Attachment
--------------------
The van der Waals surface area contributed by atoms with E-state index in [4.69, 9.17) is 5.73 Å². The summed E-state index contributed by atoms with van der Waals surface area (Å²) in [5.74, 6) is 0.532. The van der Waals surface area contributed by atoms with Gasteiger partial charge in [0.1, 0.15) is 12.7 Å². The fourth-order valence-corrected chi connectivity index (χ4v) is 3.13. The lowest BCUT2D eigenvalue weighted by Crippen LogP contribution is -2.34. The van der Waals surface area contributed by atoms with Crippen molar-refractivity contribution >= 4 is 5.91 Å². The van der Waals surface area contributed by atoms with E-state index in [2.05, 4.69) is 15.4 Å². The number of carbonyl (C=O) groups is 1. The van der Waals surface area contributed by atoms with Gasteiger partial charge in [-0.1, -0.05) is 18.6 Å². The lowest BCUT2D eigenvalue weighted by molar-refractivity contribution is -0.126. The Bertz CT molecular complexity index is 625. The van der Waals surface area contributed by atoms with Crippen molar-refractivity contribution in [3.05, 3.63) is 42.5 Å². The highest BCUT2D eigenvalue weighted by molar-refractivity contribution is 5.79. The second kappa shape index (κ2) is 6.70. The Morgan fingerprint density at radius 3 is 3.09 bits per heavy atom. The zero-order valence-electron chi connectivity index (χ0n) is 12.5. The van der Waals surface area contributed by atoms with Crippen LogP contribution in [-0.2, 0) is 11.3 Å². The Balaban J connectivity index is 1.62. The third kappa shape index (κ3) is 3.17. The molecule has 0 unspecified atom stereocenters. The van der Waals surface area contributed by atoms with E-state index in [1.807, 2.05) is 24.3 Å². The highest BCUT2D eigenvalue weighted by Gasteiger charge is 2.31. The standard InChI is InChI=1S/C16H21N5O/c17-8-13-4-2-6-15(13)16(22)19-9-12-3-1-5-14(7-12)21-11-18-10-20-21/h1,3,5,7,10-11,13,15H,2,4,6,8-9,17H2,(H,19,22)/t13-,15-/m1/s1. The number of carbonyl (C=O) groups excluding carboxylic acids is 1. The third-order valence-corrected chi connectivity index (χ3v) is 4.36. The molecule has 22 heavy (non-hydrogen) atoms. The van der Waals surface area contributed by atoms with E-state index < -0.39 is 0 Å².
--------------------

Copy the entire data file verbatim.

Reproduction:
The van der Waals surface area contributed by atoms with E-state index in [4.69, 9.17) is 5.73 Å². The summed E-state index contributed by atoms with van der Waals surface area (Å²) in [5.74, 6) is 0.532. The van der Waals surface area contributed by atoms with Gasteiger partial charge in [0.1, 0.15) is 12.7 Å². The fourth-order valence-corrected chi connectivity index (χ4v) is 3.13. The lowest BCUT2D eigenvalue weighted by Crippen LogP contribution is -2.34. The van der Waals surface area contributed by atoms with Crippen molar-refractivity contribution >= 4 is 5.91 Å². The van der Waals surface area contributed by atoms with E-state index in [2.05, 4.69) is 15.4 Å². The number of carbonyl (C=O) groups is 1. The van der Waals surface area contributed by atoms with Gasteiger partial charge in [-0.1, -0.05) is 18.6 Å². The lowest BCUT2D eigenvalue weighted by molar-refractivity contribution is -0.126. The Bertz CT molecular complexity index is 625. The van der Waals surface area contributed by atoms with Crippen molar-refractivity contribution in [3.05, 3.63) is 42.5 Å². The highest BCUT2D eigenvalue weighted by molar-refractivity contribution is 5.79. The second kappa shape index (κ2) is 6.70. The Morgan fingerprint density at radius 3 is 3.09 bits per heavy atom. The zero-order valence-electron chi connectivity index (χ0n) is 12.5. The van der Waals surface area contributed by atoms with Crippen LogP contribution in [-0.2, 0) is 11.3 Å². The Balaban J connectivity index is 1.62. The third kappa shape index (κ3) is 3.17. The molecule has 0 unspecified atom stereocenters. The van der Waals surface area contributed by atoms with E-state index in [1.807, 2.05) is 24.3 Å². The highest BCUT2D eigenvalue weighted by Gasteiger charge is 2.31. The standard InChI is InChI=1S/C16H21N5O/c17-8-13-4-2-6-15(13)16(22)19-9-12-3-1-5-14(7-12)21-11-18-10-20-21/h1,3,5,7,10-11,13,15H,2,4,6,8-9,17H2,(H,19,22)/t13-,15-/m1/s1. The number of carbonyl (C=O) groups excluding carboxylic acids is 1. The third-order valence-corrected chi connectivity index (χ3v) is 4.36. The molecule has 22 heavy (non-hydrogen) atoms. The van der Waals surface area contributed by atoms with E-state index < -0.39 is 0 Å².